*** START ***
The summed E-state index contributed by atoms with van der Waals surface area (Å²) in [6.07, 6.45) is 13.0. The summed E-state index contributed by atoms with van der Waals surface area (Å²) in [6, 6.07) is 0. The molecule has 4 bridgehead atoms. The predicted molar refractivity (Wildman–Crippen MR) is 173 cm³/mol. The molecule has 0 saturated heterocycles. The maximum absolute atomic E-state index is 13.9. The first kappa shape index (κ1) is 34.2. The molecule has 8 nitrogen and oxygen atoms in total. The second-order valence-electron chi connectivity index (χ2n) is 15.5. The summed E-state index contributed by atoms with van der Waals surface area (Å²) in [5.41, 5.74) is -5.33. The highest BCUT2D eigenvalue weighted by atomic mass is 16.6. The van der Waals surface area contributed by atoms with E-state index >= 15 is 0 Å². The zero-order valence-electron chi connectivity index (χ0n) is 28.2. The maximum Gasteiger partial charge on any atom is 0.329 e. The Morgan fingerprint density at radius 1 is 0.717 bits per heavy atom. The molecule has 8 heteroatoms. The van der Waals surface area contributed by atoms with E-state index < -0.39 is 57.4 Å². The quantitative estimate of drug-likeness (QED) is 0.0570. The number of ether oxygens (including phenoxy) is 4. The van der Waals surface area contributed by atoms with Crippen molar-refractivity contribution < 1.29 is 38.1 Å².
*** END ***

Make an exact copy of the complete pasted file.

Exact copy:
The summed E-state index contributed by atoms with van der Waals surface area (Å²) in [6.07, 6.45) is 13.0. The summed E-state index contributed by atoms with van der Waals surface area (Å²) in [6, 6.07) is 0. The molecule has 4 bridgehead atoms. The predicted molar refractivity (Wildman–Crippen MR) is 173 cm³/mol. The molecule has 0 saturated heterocycles. The maximum absolute atomic E-state index is 13.9. The first kappa shape index (κ1) is 34.2. The molecule has 8 nitrogen and oxygen atoms in total. The second-order valence-electron chi connectivity index (χ2n) is 15.5. The summed E-state index contributed by atoms with van der Waals surface area (Å²) in [5.41, 5.74) is -5.33. The highest BCUT2D eigenvalue weighted by atomic mass is 16.6. The van der Waals surface area contributed by atoms with E-state index >= 15 is 0 Å². The zero-order valence-electron chi connectivity index (χ0n) is 28.2. The maximum Gasteiger partial charge on any atom is 0.329 e. The Morgan fingerprint density at radius 1 is 0.717 bits per heavy atom. The molecule has 8 heteroatoms. The van der Waals surface area contributed by atoms with E-state index < -0.39 is 57.4 Å². The quantitative estimate of drug-likeness (QED) is 0.0570. The number of ether oxygens (including phenoxy) is 4. The van der Waals surface area contributed by atoms with Crippen molar-refractivity contribution < 1.29 is 38.1 Å².